Mr. Willoughby reveals that the Reverend is not so “holly” as he seems to portray himself in public. He frequents to Madame Jeanne’s brothel to have intimate contact with the employees there. This meeting reveals that Mr. Willoughby and Reverend Campbell have probably met or interacted before. What the reader does not know is whether they have met just at the brothel (most likely) or at another location (at Sir Percival’s since Willoughby is the one who betrayed Jamie). It seems that Reverend Campbell has probably been spying on Madame Jeanne’s clandestine activities with Jamie. Furthermore, Claire introduced Mr. Willoughby to the Reverend as an associate of her husband, Mr. Malcolm (and at this stage, it is likely that the Reverend knows that Mr. Malcolm is Jamie Fraser because of Mr. Willoughby’s betrayal). No wonder that the Reverend later becomes aggressive toward Claire because of being Jamie’s wife.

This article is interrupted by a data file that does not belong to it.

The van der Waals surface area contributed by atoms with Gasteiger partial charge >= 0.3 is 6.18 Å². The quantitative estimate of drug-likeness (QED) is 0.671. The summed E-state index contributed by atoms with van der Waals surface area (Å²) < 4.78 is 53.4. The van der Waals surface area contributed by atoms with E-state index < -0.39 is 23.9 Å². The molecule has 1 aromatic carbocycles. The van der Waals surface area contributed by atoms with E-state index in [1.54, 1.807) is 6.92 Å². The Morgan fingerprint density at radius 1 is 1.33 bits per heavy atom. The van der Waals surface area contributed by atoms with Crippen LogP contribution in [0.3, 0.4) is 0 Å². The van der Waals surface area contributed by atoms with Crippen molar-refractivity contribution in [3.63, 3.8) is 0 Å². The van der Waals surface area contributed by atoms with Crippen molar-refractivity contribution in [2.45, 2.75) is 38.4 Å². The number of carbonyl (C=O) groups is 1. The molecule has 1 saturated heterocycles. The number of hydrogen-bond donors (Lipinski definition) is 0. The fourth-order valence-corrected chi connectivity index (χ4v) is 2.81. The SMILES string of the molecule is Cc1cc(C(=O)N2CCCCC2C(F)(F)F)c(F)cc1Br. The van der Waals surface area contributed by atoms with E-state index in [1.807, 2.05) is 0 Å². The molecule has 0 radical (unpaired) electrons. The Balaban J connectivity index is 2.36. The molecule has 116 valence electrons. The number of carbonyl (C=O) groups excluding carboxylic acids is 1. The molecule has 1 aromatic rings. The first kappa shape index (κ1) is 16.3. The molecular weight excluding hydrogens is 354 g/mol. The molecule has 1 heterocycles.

Of course, Mr. Willoughby is not the only one that has been providing information about Jamie to Sir Percival and Reverend Campbell. There is Geordie, Jamie’s employee at the print shop. When he sees Jamie embracing Claire, he reveals that he cannot work for an immoral Papist and that he is a member of the Free Church (ch. 24). After meeting Reverend Campbell in Paris and learning about his hidden sexual life, Claire says to Mr. Willoughby that “the flesh is weak now and then, even for Scottish Free Church ministers” (Voyager, ch. 40). It seems that Geordie and Reverend Campbell have interacted behind the scenes. Furthermore, Mr. Wallace met Claire initially as Mrs. Fraser on their way together to Edinburgh. Later, he is seated at a tavern with Reverend Campbell and Sir Percival, who meets Claire as Mrs. Malcolm. These small encounters also helped in the revelation of Jamie’s real identity.